Rudy Clay

Rudy Clay, former mayor of Gary, Ind., claimed to be the state's first African American state senator, was Lake County's first black Recorder, and was a county commissioner before becoming mayor in 2006. (Warren Skalski / Chicago Tribune / July 11, 2009)

Former Gary Mayor Rudy Clay, who cut a dapper, easygoing figure amid the city's roughneck politics for four decades, died Tuesday after a lengthy battle with prostate cancer.

Mr. Clay's perpetually smiling face — framed by mutton-chop sideburns — and the stylishly tailored suits and monogrammed shirts he draped over his reed-thin frame were the trademarks of a remarkable political career.

He came off as pugnacious in a rare moment in the national spotlight — on primary night in 2008, he sparred with Hammond Mayor Thomas McDermott Jr. on CNN over late-breaking returns in the heated contest between Barack Obama and Hillary Clinton — but in Indiana's Lake County he was known as one of the most genial and flamboyant characters in the colorful that area's political scene.

He died shortly after noon in his home on the city's west side, said his wife, Christine Swan Clay. He was 77.

"He was a consummate politician," said state Sen. Earline Rogers, a longtime friend and neighbor, as she watched the street in front of Mr. Clay's house fill with the cars of mourners.

"He loved people. He loved to campaign. No matter what position he held, he loved people."

Friends only guessed how serious his illness was when he dropped out of his re-election bid in 2011. The upbeat Mr. Clay would not have worried about losing, and for a man whose pockets were stuffed with Mayor Clay bookmarks, campaigning was never a chore, Rogers said.

The flamboyant Mr. Clay claimed to be Indiana's first African-American state senator, was Lake County's first black recorder, and was a county commissioner before becoming mayor in 2006.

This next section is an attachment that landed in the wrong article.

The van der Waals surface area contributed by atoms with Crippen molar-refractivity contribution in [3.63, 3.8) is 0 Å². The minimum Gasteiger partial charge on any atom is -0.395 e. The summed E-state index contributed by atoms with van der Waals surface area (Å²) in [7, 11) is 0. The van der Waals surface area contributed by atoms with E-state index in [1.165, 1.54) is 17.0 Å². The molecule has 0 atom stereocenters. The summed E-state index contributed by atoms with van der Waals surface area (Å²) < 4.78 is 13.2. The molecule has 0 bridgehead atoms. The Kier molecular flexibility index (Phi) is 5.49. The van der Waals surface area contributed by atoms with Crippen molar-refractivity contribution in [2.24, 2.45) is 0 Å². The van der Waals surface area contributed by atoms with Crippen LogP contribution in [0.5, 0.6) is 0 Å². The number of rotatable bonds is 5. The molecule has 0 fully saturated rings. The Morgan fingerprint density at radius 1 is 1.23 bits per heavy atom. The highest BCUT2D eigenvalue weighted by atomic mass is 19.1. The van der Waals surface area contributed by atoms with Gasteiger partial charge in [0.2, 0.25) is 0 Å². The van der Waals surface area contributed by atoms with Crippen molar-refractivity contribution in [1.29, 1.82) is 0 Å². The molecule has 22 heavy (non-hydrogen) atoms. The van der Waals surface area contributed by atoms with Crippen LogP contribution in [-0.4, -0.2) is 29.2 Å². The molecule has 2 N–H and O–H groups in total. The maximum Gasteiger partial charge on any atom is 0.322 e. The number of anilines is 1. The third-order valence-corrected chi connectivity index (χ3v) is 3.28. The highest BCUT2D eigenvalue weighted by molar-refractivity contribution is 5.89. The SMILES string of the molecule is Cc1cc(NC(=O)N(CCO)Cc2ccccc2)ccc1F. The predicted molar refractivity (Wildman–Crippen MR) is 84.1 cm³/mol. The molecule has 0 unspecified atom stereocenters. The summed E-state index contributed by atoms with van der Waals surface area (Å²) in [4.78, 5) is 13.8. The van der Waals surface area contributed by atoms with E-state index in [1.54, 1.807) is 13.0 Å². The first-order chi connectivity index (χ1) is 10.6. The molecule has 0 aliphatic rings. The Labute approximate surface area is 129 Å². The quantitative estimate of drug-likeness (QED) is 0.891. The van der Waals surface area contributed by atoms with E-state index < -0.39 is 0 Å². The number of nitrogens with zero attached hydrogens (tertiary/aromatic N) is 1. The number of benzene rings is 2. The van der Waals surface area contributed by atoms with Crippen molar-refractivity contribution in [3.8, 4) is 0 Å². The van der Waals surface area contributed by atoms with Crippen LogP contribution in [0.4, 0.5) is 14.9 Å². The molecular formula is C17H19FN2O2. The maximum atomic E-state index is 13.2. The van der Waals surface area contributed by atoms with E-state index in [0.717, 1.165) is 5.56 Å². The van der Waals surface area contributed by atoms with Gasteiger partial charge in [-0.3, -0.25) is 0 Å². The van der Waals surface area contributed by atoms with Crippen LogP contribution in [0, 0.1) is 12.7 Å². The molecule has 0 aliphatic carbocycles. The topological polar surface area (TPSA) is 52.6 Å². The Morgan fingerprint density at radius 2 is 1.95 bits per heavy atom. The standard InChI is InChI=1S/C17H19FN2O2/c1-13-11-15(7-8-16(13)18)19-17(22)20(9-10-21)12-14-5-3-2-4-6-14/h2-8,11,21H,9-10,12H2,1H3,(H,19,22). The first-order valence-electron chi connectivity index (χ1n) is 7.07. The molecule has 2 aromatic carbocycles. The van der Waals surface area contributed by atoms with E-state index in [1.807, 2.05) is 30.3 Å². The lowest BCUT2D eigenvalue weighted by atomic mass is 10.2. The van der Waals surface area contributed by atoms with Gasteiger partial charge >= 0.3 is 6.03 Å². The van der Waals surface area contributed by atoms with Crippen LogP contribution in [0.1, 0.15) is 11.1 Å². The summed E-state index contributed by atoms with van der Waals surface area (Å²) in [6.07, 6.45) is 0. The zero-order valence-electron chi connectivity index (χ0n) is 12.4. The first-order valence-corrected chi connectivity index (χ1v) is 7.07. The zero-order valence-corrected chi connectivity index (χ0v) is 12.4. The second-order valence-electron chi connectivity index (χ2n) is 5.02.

While his skills as a campaigner were never in doubt, his ability to govern his struggling city was a matter of dispute. Mr. Clay took office as changes to the state property tax system halved the budget and city finances collapsed.

Though he won re-election amid the turmoil, Mr. Clay took on political heat by making an appeal to a state panel to raise taxes, and defiantly refused to give up his city-leased Hummer SUV and his security detail.

He embraced a series of fanciful economic development ideas, announcing tentative deals with investors to build a monorail from Gary to the suburbs south of the city and a company that said it would provide hovercraft service from Gary's lakefront casinos to Navy Pier.

Later, he would court Joe Jackson, father of Gary native Michael Jackson, announcing plans for a Jackson museum in the city. More pragmatically, Mr. Clay also pushed for improvements to Gary/Chicago International Airport and to build a land-based casino in the city.

Mr. Clay's success lay in a combination of an ability to win over voters in the streets where he was raised, and in deftly navigating backroom politics in Lake County. While he won elections to state and county office at the polls, he became mayor after his predecessor resigned and precinct captains voted him into office by a two-vote margin.

He came of age politically during the early days of the civil rights era and was well-known in the Gary community as an insurance salesman, back when agents went door-to-door to make sales and collect premiums, said his wife of 55 years

Mr. Clay was devoted to the city as his cancer grew worse even in his first years as mayor, said retired NFL star Fred "The Hammer" Williamson, a childhood friend. Though his health was declining, Mr. Clay gave up his re-election bid reluctantly.

"He knew what to expect," Williamson said. "It wasn't the job that was stressing him. He just couldn't maintain it with the chemo."

In addition to his wife, Mr. Clay also is survived by a son, Rudy Jr.

Services are pending, but Mr. Clay had asked to hold the event at the city's downtown Genesis Convention Center.

agrimm@tribune.com

Twitter @agrimm34